Ton Trio II (with Scott Brown & Alex Vittum) returned to the Layover on Monday night as part of the series that has been going on since January, put on by the Oakland Freedom Jazz Society – run by Fernando & Tracy from VAMP music & art. We hadn’t played since recording at Tiny Telephone during Memorial Day weekend, so I was looking forward to dusting off the charts and seeing what we could do to freshen things up. We played three sets and I really liked how we stretched out – Alex sounded great on the drums, and Scott had some particularly nice bass solos. By the time our third set wrapped up we had a nice audience, and there was generally a good feel in the bar that night. Unfortunately at the end of the show, after I had plugged next week’s show by Vijay Anderson, I was told that series had been discontinued! Turns out that Layover wasn’t making enough money to justify having the series (they were contributing from the bar). The free jazz/improvised music doesn’t bring out the hard core drinkers, especially on a Monday night, and that’s where the bar has to make their money.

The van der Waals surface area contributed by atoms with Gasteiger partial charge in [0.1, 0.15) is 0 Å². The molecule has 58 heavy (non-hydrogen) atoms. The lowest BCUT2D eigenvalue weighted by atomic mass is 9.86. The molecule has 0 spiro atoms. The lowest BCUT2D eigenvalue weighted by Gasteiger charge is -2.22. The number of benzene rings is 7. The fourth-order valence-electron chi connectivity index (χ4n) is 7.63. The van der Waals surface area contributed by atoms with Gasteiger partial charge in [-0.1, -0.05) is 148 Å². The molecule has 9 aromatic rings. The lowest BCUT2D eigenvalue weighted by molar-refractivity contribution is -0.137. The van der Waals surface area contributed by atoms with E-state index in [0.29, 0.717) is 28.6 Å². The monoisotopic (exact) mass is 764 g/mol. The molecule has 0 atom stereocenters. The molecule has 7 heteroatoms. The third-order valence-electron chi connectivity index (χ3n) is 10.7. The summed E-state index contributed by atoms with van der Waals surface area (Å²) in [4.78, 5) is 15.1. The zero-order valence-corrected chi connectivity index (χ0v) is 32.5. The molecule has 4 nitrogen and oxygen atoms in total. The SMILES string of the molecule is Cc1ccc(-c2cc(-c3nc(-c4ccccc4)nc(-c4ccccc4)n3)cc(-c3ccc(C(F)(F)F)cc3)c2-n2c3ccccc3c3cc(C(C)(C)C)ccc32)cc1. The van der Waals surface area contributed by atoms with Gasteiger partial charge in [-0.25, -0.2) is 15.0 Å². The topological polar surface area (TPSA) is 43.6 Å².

This is part of the whole thing. Any bar or restaurant or venue that chooses to book this kind of music needs to actually have a vested interest in it. It’s not a money maker. It doesn’t get people dancing (which leads them to drink). It’s music mainly for listening. I like to perform in casual environments like the Layover, because I think that what we’re doing with TT2 can attract a wider audience of people who aren’t familiar with free jazz, so you might get some new ears. I see rock shows all the time that have elements that challenge the listeners. I think jazz music should do the same thing – introduce new sounds to the audience, and I think the audience should be willing to accept that. It’s strange that audiences can embrace experimentalism in rock, but not so much in jazz.
I was hopeful with a place like the Layover taking a chance on this kind of music. Right now in Oakland there are lots of new bars & restaurants, without the huge amount of customers, so it seems like the perfect time for these places to take a chance on doing something new & interesting, rather than having yet another ipod DJ night. A weekly series is a valuable commodity, and over time (years sometimes) an audience will grow and word will get out that there’s this kind of music on this night that is interesting & unique. I imagine that in the months to come I’ll talk to people and they’ll ask about the series at the Layover, and I’ll have to tell them it’s over. Hopefully by then we’ll find a new home for the series.